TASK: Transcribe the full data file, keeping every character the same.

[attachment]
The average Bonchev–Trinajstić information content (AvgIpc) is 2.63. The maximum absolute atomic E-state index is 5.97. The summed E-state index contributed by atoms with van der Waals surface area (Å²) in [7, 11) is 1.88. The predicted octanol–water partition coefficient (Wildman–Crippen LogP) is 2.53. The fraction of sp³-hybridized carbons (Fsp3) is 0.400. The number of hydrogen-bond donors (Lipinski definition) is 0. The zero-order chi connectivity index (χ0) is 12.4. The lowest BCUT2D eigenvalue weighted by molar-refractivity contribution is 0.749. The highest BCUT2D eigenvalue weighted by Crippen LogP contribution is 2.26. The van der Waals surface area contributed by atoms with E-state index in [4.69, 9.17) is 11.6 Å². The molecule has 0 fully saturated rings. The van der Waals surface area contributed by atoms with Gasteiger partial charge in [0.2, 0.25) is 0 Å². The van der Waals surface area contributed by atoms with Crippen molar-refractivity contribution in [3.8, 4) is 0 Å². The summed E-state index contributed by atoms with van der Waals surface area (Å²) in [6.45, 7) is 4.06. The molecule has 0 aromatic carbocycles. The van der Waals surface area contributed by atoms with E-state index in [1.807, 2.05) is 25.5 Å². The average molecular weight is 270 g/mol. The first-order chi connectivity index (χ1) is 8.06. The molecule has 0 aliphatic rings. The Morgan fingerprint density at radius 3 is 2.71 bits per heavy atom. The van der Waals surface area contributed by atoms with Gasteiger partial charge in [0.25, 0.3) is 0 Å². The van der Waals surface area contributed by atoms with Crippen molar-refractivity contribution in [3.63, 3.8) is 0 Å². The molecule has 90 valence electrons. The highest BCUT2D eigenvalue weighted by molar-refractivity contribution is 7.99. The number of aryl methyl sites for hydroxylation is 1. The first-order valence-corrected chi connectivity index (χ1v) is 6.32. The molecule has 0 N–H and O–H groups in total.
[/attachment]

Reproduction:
The average Bonchev–Trinajstić information content (AvgIpc) is 2.63. The maximum absolute atomic E-state index is 5.97. The summed E-state index contributed by atoms with van der Waals surface area (Å²) in [7, 11) is 1.88. The predicted octanol–water partition coefficient (Wildman–Crippen LogP) is 2.53. The fraction of sp³-hybridized carbons (Fsp3) is 0.400. The number of hydrogen-bond donors (Lipinski definition) is 0. The zero-order chi connectivity index (χ0) is 12.4. The lowest BCUT2D eigenvalue weighted by molar-refractivity contribution is 0.749. The highest BCUT2D eigenvalue weighted by Crippen LogP contribution is 2.26. The van der Waals surface area contributed by atoms with E-state index in [4.69, 9.17) is 11.6 Å². The molecule has 0 fully saturated rings. The van der Waals surface area contributed by atoms with Gasteiger partial charge in [0.2, 0.25) is 0 Å². The van der Waals surface area contributed by atoms with Crippen molar-refractivity contribution in [3.8, 4) is 0 Å². The summed E-state index contributed by atoms with van der Waals surface area (Å²) in [6.45, 7) is 4.06. The molecule has 0 aromatic carbocycles. The van der Waals surface area contributed by atoms with E-state index in [1.807, 2.05) is 25.5 Å². The average molecular weight is 270 g/mol. The first-order chi connectivity index (χ1) is 8.06. The molecule has 0 aliphatic rings. The Morgan fingerprint density at radius 3 is 2.71 bits per heavy atom. The van der Waals surface area contributed by atoms with Gasteiger partial charge in [0.25, 0.3) is 0 Å². The van der Waals surface area contributed by atoms with Crippen molar-refractivity contribution in [3.63, 3.8) is 0 Å². The molecule has 90 valence electrons. The highest BCUT2D eigenvalue weighted by molar-refractivity contribution is 7.99. The number of aryl methyl sites for hydroxylation is 1. The first-order valence-corrected chi connectivity index (χ1v) is 6.32. The molecule has 0 N–H and O–H groups in total.